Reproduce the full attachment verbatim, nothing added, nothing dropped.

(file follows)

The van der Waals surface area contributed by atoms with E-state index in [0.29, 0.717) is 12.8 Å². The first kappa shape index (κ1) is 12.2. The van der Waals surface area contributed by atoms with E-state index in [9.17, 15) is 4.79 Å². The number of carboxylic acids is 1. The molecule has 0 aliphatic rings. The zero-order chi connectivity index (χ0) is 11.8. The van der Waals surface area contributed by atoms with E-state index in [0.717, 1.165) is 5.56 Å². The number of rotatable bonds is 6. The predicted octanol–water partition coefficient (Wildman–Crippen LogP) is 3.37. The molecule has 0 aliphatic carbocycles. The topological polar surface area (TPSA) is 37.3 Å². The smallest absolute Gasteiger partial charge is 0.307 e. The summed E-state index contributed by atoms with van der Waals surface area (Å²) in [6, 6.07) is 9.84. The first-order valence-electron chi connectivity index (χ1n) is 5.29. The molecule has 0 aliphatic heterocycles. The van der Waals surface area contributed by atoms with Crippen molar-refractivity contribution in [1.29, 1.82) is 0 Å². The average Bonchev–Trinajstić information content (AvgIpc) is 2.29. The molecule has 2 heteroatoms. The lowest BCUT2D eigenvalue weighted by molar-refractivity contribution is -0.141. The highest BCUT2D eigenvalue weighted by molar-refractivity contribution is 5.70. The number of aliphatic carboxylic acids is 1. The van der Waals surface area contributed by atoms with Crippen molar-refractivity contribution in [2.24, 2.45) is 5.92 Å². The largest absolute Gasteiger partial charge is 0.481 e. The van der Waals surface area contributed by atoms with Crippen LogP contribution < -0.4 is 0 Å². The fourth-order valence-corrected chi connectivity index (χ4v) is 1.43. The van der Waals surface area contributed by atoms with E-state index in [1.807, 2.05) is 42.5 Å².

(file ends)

The van der Waals surface area contributed by atoms with E-state index in [0.29, 0.717) is 12.8 Å². The first kappa shape index (κ1) is 12.2. The van der Waals surface area contributed by atoms with E-state index in [9.17, 15) is 4.79 Å². The number of carboxylic acids is 1. The molecule has 0 aliphatic rings. The zero-order chi connectivity index (χ0) is 11.8. The van der Waals surface area contributed by atoms with E-state index in [0.717, 1.165) is 5.56 Å². The number of rotatable bonds is 6. The predicted octanol–water partition coefficient (Wildman–Crippen LogP) is 3.37. The molecule has 0 aliphatic carbocycles. The topological polar surface area (TPSA) is 37.3 Å². The smallest absolute Gasteiger partial charge is 0.307 e. The summed E-state index contributed by atoms with van der Waals surface area (Å²) in [6, 6.07) is 9.84. The first-order valence-electron chi connectivity index (χ1n) is 5.29. The molecule has 0 aliphatic heterocycles. The van der Waals surface area contributed by atoms with Crippen molar-refractivity contribution in [1.29, 1.82) is 0 Å². The average Bonchev–Trinajstić information content (AvgIpc) is 2.29. The molecule has 2 heteroatoms. The lowest BCUT2D eigenvalue weighted by molar-refractivity contribution is -0.141. The highest BCUT2D eigenvalue weighted by molar-refractivity contribution is 5.70. The number of aliphatic carboxylic acids is 1. The van der Waals surface area contributed by atoms with Crippen molar-refractivity contribution in [2.24, 2.45) is 5.92 Å². The largest absolute Gasteiger partial charge is 0.481 e. The van der Waals surface area contributed by atoms with Crippen LogP contribution < -0.4 is 0 Å². The fourth-order valence-corrected chi connectivity index (χ4v) is 1.43. The van der Waals surface area contributed by atoms with E-state index in [1.807, 2.05) is 42.5 Å².